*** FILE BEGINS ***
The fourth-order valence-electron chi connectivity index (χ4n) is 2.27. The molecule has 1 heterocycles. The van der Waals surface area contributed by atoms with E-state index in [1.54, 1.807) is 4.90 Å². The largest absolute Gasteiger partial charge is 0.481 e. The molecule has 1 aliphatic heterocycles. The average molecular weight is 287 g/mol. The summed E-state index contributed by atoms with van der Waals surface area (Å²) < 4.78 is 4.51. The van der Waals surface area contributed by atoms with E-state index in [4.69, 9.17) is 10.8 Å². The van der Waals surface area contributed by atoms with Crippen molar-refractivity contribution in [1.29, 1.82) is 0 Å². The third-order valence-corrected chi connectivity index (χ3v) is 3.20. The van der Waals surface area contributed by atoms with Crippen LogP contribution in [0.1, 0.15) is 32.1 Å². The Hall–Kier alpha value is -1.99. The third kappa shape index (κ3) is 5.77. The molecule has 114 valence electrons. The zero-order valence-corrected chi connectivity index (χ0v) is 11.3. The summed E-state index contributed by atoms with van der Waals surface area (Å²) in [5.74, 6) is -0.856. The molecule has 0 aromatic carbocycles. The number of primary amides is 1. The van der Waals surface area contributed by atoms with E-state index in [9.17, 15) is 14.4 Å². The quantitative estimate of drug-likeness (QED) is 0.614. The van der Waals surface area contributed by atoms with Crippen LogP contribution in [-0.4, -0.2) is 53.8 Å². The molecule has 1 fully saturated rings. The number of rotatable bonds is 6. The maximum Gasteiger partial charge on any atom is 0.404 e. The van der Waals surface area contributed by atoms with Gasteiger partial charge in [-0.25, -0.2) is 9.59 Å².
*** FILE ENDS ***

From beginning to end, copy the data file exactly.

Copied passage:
The fourth-order valence-electron chi connectivity index (χ4n) is 2.27. The molecule has 1 heterocycles. The van der Waals surface area contributed by atoms with E-state index in [1.54, 1.807) is 4.90 Å². The largest absolute Gasteiger partial charge is 0.481 e. The molecule has 1 aliphatic heterocycles. The average molecular weight is 287 g/mol. The summed E-state index contributed by atoms with van der Waals surface area (Å²) < 4.78 is 4.51. The van der Waals surface area contributed by atoms with E-state index in [4.69, 9.17) is 10.8 Å². The van der Waals surface area contributed by atoms with Crippen molar-refractivity contribution in [1.29, 1.82) is 0 Å². The third-order valence-corrected chi connectivity index (χ3v) is 3.20. The van der Waals surface area contributed by atoms with Crippen LogP contribution in [0.1, 0.15) is 32.1 Å². The Hall–Kier alpha value is -1.99. The third kappa shape index (κ3) is 5.77. The molecule has 114 valence electrons. The zero-order valence-corrected chi connectivity index (χ0v) is 11.3. The summed E-state index contributed by atoms with van der Waals surface area (Å²) in [5.74, 6) is -0.856. The molecule has 0 aromatic carbocycles. The number of primary amides is 1. The van der Waals surface area contributed by atoms with E-state index in [9.17, 15) is 14.4 Å². The quantitative estimate of drug-likeness (QED) is 0.614. The van der Waals surface area contributed by atoms with Crippen LogP contribution in [-0.4, -0.2) is 53.8 Å². The molecule has 1 fully saturated rings. The number of rotatable bonds is 6. The maximum Gasteiger partial charge on any atom is 0.404 e. The van der Waals surface area contributed by atoms with Gasteiger partial charge in [-0.25, -0.2) is 9.59 Å².